How Pollution is Secretly Aging Your Skin (It’s Worse Than You Might Think)

How to prevent skin damage, and repair any that’s already been done.

1 / 5
healthy woman outside in the city poluution
photo credit: shutterstock

Skin damage from pollution

When you think of pollution and the effect it has on your skin, you might think about dirt and grime that you wash off your face at the end of a long day. But it goes much deeper than that —literally. “Pollution particles are really small; about 400 times smaller than a skin pore,” says Dr. Angela Murphy, a dermatologist and vice president of technology and innovation for Dermalogica. “So imagine how easily they can get into the skin.”

Combine that with other external factors like UV rays, and even stress and diet, and your skin is under daily assault. According to Dr. Murphy, these external factors account for about 50 percent of aging; the rest being up to your genetics. And while you can’t change genetics, you do have some control over these environmental factors.

2 / 5
woman outside in nature healthy carefree pollution
photo credit: shutterstock

What is pollution doing to my skin?

Skin damage from pollution is similar to the that of sun exposure. Think loss of radiance, dehydration, deeper wrinkles and other symptoms of premature aging. (Pollution even damages your hair similar to the way UV rays do!) Both UV rays and pollution generate free radicals in the skin, which essentially burrow into the skin and create something called oxidative stress, says Dr. Murphy. “What they’re doing in the skin is damaging proteins, damaging lipids and DNA, and this damage inside the cells accumulates over time,” she says. “It’s that accumulation of damage that leads to fine lines, wrinkles and hyperpigmentation.”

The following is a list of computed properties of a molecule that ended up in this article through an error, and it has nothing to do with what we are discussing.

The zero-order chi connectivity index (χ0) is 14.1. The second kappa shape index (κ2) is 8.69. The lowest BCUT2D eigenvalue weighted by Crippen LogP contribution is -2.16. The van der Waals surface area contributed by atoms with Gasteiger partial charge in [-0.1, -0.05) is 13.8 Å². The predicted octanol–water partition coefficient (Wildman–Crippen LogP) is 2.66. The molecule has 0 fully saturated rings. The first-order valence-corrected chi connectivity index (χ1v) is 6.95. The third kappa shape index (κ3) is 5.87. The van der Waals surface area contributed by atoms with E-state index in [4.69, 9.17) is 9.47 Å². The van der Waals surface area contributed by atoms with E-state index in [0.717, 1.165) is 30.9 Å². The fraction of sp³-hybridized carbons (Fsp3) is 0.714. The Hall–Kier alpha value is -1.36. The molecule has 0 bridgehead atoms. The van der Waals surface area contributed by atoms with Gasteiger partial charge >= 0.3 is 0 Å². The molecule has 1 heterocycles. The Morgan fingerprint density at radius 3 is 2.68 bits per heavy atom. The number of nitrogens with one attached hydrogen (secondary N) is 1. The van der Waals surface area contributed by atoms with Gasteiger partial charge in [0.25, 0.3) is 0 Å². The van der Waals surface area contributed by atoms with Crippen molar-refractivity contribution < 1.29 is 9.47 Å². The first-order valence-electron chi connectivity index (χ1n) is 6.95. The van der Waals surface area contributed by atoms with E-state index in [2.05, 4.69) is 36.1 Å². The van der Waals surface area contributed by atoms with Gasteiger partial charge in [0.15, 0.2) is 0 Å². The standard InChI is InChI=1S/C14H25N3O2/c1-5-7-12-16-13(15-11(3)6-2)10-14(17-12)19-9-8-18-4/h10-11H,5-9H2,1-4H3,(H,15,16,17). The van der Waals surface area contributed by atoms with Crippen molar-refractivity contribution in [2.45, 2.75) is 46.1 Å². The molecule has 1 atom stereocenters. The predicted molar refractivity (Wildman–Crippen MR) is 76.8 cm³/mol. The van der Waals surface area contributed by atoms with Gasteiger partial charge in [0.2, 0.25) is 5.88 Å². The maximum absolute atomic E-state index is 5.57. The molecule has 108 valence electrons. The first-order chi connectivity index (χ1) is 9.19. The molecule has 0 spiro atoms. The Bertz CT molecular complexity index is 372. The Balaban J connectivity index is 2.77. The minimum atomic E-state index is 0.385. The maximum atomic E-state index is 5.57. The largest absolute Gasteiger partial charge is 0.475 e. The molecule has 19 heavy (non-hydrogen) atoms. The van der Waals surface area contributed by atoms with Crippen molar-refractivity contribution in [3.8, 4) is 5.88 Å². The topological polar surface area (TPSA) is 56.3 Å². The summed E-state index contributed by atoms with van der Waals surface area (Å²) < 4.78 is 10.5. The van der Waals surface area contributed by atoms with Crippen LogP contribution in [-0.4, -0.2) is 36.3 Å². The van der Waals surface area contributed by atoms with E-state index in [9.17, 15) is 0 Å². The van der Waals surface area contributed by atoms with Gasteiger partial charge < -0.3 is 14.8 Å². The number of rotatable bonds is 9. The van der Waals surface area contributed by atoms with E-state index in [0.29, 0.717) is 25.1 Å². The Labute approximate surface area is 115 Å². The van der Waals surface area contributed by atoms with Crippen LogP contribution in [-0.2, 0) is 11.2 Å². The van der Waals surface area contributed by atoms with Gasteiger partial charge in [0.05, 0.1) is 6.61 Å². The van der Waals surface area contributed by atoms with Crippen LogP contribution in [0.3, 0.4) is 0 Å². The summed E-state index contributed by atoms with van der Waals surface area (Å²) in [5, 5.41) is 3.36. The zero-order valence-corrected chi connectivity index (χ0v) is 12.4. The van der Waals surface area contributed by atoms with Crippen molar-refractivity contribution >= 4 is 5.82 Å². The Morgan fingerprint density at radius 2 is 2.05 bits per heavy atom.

So what can you do to protect yourself? “Well, we can’t all move to the country,” says Dr. Sandy Skotnicki, a dermatologist and founder of Toronto’s Bay Dermatology Centre. (But if you are thinking about moving, you may want to avoid the Canadian cities with the worst air pollution.) “Dermatologists like me have spent the last 20 years talking about how harmful ultraviolet exposure can be for the skin,” Dr. Skotnicki writes in her new book, Beyond Soap. She speculates that airborne pollutants are what dermatologists will spend the next 20 years talking about.

Read on for expert strategies on how to prevent skin damage from pollution.

3 / 5
woman applying sunscreen to protect against skin damage from pollution
photo credit: Photo Credit: Shutterstock

Use sunscreen

One of the best ways to prevent skin damage from pollution is something you’re already doing everyday. (Right?) “You can protect yourself from pollution and the sun at the same time. That’s why mineral sunscreens are great for day-to-day use,” says Dr. Skotnicki. “I usually recommend a physical product for the face, like titanium or zinc. I use one everyday — it creates a barrier against pollution, it provides a bit of coverage (if it’s a tinted product) and it’s a sunscreen.” (Here are the best mineral sunscreen options you can buy in Canada.)